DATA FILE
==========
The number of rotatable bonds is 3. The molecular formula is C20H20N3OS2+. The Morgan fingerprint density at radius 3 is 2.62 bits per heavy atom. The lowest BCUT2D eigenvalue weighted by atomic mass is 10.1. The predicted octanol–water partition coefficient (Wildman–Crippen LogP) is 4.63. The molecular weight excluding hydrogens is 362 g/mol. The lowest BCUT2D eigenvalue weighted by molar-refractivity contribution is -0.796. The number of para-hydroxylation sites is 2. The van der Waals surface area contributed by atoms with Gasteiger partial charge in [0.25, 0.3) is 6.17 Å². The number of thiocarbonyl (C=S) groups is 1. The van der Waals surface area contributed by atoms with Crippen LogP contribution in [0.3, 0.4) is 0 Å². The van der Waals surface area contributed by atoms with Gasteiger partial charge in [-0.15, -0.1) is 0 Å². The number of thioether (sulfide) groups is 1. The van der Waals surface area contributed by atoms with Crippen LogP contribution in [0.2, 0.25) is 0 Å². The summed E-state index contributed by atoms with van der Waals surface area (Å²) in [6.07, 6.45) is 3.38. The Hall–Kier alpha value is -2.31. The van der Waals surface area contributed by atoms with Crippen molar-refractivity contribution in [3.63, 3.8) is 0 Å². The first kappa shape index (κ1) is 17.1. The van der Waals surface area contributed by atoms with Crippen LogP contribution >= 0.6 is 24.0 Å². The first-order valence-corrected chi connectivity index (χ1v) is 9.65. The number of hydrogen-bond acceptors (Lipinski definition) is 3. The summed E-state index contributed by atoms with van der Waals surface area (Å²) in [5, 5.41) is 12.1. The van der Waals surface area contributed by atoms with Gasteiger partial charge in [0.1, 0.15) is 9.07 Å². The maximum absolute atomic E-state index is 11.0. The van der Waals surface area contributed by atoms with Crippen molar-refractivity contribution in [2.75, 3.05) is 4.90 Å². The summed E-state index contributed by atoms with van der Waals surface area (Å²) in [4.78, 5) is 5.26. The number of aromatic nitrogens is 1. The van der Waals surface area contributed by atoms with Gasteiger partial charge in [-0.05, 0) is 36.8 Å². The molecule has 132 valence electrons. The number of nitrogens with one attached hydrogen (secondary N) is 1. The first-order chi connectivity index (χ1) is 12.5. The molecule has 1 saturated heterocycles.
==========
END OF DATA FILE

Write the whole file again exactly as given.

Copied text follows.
The number of rotatable bonds is 3. The molecular formula is C20H20N3OS2+. The Morgan fingerprint density at radius 3 is 2.62 bits per heavy atom. The lowest BCUT2D eigenvalue weighted by atomic mass is 10.1. The predicted octanol–water partition coefficient (Wildman–Crippen LogP) is 4.63. The molecular weight excluding hydrogens is 362 g/mol. The lowest BCUT2D eigenvalue weighted by molar-refractivity contribution is -0.796. The number of para-hydroxylation sites is 2. The van der Waals surface area contributed by atoms with Gasteiger partial charge in [0.25, 0.3) is 6.17 Å². The number of thiocarbonyl (C=S) groups is 1. The van der Waals surface area contributed by atoms with Crippen LogP contribution in [0.3, 0.4) is 0 Å². The van der Waals surface area contributed by atoms with Gasteiger partial charge in [-0.15, -0.1) is 0 Å². The number of thioether (sulfide) groups is 1. The van der Waals surface area contributed by atoms with Crippen LogP contribution in [0.2, 0.25) is 0 Å². The summed E-state index contributed by atoms with van der Waals surface area (Å²) in [6.07, 6.45) is 3.38. The Hall–Kier alpha value is -2.31. The van der Waals surface area contributed by atoms with Crippen molar-refractivity contribution in [3.63, 3.8) is 0 Å². The first kappa shape index (κ1) is 17.1. The van der Waals surface area contributed by atoms with Crippen LogP contribution >= 0.6 is 24.0 Å². The first-order valence-corrected chi connectivity index (χ1v) is 9.65. The number of hydrogen-bond acceptors (Lipinski definition) is 3. The summed E-state index contributed by atoms with van der Waals surface area (Å²) in [5, 5.41) is 12.1. The van der Waals surface area contributed by atoms with Gasteiger partial charge in [0.1, 0.15) is 9.07 Å². The maximum absolute atomic E-state index is 11.0. The van der Waals surface area contributed by atoms with Crippen molar-refractivity contribution in [2.75, 3.05) is 4.90 Å². The summed E-state index contributed by atoms with van der Waals surface area (Å²) in [4.78, 5) is 5.26. The number of aromatic nitrogens is 1. The van der Waals surface area contributed by atoms with Gasteiger partial charge in [-0.05, 0) is 36.8 Å². The molecule has 132 valence electrons. The number of nitrogens with one attached hydrogen (secondary N) is 1. The first-order chi connectivity index (χ1) is 12.5. The molecule has 1 saturated heterocycles.